June 10, 2016 – August 13, 2016
Opening Reception – June 11, 4 – 6 pm.
In summer 2016, the Schuylkill Center hosted Bryophilia, a gallery show of artist Marion Wilson’s stunning digital photographs of microscopically enlarged moss species. Wilson prints intricate and lush photographs of tiny sprigs of moss on treated mylar sheets, hundreds of times the normal species size. From afar, these magnificently scaled up prints appear to be alien forms, and invite a closer look to interpret these curious shapes and structures. Layers of mylar prints lend depth and dimension to the images, echoing the layering of moss often encounted on a mossy rock.
Moss – part of the bryophyte phylum – captivates Wilson as the first form of plant life, yet often the most overlooked. Over 22,000 species of moss are known to exist in the world – a highly specialized and place-based species, they are found on every continent and are incredibly intricate and varied when viewed up close. From our human height, we often observe moss as a uniform green carpet over rocks and decaying logs – but in fact that “moss” is in fact many different mosses, tapestried together in wildly varying colors textures, and forms. Renowned bryologist Robin Wall Kimmerer, professor of environmental biology at the SUNY College of Environmental Science and Forestry and collaborator of Wilson’s, describes mosses as “coral reefs of the forest.”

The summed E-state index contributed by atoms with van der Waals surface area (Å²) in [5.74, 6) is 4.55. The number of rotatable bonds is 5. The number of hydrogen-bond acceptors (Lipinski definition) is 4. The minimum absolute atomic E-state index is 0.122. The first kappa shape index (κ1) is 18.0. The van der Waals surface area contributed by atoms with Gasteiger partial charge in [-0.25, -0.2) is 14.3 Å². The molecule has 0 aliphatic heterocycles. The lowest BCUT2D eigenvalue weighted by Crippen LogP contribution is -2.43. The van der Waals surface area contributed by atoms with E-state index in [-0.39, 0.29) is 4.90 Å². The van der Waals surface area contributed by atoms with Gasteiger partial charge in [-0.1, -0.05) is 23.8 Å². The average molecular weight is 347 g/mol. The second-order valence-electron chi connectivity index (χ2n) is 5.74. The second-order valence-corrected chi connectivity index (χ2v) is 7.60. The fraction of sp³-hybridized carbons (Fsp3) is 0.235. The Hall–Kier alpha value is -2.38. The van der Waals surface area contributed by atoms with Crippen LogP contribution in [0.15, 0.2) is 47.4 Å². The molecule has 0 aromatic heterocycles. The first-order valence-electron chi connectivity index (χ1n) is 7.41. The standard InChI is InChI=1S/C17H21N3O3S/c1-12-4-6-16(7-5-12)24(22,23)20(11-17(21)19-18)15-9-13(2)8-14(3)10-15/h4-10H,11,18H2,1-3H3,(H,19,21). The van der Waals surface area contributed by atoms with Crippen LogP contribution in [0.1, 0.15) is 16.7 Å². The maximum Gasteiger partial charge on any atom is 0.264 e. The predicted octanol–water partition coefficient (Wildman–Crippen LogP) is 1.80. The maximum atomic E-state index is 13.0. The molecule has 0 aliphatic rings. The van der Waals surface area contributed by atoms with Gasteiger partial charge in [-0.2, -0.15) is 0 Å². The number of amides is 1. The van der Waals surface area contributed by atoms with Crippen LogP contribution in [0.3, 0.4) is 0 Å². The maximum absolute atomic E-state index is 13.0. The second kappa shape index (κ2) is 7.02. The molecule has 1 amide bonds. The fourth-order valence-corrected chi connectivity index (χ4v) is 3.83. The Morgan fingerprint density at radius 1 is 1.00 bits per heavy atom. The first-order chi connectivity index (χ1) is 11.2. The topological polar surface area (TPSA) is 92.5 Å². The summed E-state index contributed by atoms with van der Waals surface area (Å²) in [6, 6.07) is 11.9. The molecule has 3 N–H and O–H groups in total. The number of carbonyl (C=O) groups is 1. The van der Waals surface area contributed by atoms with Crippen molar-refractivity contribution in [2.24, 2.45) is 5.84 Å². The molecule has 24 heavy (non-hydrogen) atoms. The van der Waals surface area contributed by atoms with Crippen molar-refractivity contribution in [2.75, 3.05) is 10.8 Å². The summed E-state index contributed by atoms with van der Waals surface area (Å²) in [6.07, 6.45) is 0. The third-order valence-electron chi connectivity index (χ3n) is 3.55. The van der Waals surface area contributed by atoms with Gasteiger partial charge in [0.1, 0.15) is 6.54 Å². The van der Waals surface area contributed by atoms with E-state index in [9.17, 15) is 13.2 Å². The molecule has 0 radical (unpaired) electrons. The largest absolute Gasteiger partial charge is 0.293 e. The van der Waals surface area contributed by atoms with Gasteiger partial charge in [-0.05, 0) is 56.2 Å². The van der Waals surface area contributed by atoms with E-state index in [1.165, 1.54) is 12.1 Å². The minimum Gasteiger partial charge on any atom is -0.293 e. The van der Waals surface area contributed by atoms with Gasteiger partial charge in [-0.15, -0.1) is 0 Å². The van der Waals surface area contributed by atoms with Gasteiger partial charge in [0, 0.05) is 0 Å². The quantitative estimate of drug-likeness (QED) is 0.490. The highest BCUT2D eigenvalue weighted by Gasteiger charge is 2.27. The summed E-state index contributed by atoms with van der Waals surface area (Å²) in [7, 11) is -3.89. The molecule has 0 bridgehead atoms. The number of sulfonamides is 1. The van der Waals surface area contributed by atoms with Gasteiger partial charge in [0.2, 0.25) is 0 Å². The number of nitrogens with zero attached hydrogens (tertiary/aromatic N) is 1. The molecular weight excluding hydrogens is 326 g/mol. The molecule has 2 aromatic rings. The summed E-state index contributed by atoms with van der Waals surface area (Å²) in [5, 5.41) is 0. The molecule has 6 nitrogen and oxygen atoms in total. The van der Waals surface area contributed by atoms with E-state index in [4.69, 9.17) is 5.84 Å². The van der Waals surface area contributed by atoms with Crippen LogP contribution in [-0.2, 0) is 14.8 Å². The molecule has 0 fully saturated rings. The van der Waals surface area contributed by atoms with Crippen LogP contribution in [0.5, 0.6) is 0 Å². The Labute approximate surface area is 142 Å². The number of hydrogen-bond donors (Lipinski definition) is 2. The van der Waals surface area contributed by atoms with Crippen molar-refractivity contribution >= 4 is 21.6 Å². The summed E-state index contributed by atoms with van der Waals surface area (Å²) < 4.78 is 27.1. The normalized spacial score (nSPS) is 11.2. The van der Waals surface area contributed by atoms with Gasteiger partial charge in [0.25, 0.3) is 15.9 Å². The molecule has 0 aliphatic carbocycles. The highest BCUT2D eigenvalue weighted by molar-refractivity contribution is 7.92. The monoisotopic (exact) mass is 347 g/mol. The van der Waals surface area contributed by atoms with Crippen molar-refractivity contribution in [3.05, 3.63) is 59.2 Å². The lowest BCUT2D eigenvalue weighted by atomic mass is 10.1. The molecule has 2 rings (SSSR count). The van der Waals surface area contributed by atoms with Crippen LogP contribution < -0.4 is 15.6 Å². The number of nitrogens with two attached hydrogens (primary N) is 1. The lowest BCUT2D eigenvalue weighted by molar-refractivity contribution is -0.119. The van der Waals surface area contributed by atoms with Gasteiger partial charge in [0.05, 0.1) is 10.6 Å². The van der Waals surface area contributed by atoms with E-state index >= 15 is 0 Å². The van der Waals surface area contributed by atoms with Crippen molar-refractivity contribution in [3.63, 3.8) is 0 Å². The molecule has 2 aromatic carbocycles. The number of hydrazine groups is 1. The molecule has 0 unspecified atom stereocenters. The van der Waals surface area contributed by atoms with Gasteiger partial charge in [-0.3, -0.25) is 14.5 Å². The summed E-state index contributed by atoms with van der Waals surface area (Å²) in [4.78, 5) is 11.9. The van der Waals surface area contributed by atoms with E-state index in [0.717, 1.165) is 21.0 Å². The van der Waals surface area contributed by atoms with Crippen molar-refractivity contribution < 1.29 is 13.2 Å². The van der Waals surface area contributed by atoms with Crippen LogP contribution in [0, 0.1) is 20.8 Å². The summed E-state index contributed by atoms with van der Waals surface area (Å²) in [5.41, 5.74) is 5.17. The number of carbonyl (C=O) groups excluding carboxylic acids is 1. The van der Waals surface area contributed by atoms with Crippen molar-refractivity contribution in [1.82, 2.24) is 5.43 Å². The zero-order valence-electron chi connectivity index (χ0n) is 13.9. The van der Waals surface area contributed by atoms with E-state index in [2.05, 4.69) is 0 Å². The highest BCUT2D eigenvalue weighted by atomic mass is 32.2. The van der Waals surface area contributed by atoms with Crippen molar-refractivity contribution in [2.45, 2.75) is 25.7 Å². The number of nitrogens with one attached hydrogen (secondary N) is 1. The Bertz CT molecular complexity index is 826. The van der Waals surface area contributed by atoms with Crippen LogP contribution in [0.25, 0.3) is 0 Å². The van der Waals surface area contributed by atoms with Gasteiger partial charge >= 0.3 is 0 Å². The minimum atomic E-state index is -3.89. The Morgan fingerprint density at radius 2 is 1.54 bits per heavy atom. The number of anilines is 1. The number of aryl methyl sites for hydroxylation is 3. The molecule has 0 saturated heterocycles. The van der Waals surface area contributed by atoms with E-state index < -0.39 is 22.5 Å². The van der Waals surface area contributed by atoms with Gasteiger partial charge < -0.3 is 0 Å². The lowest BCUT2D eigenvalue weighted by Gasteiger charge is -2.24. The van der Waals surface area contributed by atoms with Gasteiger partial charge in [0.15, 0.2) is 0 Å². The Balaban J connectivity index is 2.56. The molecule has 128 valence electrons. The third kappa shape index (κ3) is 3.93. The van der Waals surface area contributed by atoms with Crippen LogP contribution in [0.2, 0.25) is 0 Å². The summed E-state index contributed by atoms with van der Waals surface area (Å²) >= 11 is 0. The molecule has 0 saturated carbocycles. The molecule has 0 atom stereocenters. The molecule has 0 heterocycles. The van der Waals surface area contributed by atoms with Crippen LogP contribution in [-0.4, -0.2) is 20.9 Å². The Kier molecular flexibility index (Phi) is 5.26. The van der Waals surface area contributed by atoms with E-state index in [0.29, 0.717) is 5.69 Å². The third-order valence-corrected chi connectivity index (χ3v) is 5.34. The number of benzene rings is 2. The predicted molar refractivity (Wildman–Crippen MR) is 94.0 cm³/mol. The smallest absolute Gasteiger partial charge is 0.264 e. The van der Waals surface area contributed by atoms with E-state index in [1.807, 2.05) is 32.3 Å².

Wilson’s digital moss prints celebrate place-based learning, close looking, and integrated interdisciplinary investigation, both ecological and spiritual; scientific and artistic.
Programs: On the Ground: A Conversation on Art, Science, and Engagement (In partnership with the In/Out summer symposium organized by Moore College of Art & Design’s Social & Studio Practices and the City of Philadelphia Mural Arts Program); Great American Backyard Campout moss terrarium making.
Supported in part by the Dolfinger-McMahon Foundation.